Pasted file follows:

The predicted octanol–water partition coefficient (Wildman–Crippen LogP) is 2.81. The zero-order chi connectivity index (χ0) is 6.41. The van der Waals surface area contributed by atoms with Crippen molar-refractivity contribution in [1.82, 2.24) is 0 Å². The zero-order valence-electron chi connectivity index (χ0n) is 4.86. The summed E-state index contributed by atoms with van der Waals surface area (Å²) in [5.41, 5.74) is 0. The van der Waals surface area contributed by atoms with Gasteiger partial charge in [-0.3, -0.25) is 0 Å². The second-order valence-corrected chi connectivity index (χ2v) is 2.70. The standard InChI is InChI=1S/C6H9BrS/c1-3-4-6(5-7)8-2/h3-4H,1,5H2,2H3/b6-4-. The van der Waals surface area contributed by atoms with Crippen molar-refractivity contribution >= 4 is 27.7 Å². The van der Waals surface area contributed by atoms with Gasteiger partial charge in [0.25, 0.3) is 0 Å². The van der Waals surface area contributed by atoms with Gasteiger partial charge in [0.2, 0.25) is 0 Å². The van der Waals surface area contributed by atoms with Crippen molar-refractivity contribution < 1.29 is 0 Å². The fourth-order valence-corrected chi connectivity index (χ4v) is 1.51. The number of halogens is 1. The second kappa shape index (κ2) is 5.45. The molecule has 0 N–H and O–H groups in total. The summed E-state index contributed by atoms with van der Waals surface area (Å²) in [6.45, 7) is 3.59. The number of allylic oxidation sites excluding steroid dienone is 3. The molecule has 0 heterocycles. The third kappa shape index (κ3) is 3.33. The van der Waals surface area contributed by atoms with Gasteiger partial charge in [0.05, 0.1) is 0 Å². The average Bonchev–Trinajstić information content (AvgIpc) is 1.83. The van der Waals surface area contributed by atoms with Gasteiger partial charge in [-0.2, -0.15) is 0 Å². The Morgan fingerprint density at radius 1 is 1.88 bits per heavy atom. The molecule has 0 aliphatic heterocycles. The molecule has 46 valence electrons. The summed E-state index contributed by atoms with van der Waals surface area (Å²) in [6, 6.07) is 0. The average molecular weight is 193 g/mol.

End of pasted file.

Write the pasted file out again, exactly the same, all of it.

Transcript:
The predicted octanol–water partition coefficient (Wildman–Crippen LogP) is 2.81. The zero-order chi connectivity index (χ0) is 6.41. The van der Waals surface area contributed by atoms with Crippen molar-refractivity contribution in [1.82, 2.24) is 0 Å². The zero-order valence-electron chi connectivity index (χ0n) is 4.86. The summed E-state index contributed by atoms with van der Waals surface area (Å²) in [5.41, 5.74) is 0. The van der Waals surface area contributed by atoms with Gasteiger partial charge in [-0.3, -0.25) is 0 Å². The second-order valence-corrected chi connectivity index (χ2v) is 2.70. The standard InChI is InChI=1S/C6H9BrS/c1-3-4-6(5-7)8-2/h3-4H,1,5H2,2H3/b6-4-. The van der Waals surface area contributed by atoms with Crippen molar-refractivity contribution >= 4 is 27.7 Å². The van der Waals surface area contributed by atoms with Gasteiger partial charge in [0.25, 0.3) is 0 Å². The van der Waals surface area contributed by atoms with Gasteiger partial charge in [0.2, 0.25) is 0 Å². The van der Waals surface area contributed by atoms with Crippen molar-refractivity contribution < 1.29 is 0 Å². The fourth-order valence-corrected chi connectivity index (χ4v) is 1.51. The number of halogens is 1. The second kappa shape index (κ2) is 5.45. The molecule has 0 N–H and O–H groups in total. The summed E-state index contributed by atoms with van der Waals surface area (Å²) in [6.45, 7) is 3.59. The number of allylic oxidation sites excluding steroid dienone is 3. The molecule has 0 heterocycles. The third kappa shape index (κ3) is 3.33. The van der Waals surface area contributed by atoms with Gasteiger partial charge in [0.05, 0.1) is 0 Å². The average Bonchev–Trinajstić information content (AvgIpc) is 1.83. The van der Waals surface area contributed by atoms with Gasteiger partial charge in [-0.2, -0.15) is 0 Å². The Morgan fingerprint density at radius 1 is 1.88 bits per heavy atom. The molecule has 0 aliphatic heterocycles. The molecule has 46 valence electrons. The summed E-state index contributed by atoms with van der Waals surface area (Å²) in [6, 6.07) is 0. The average molecular weight is 193 g/mol.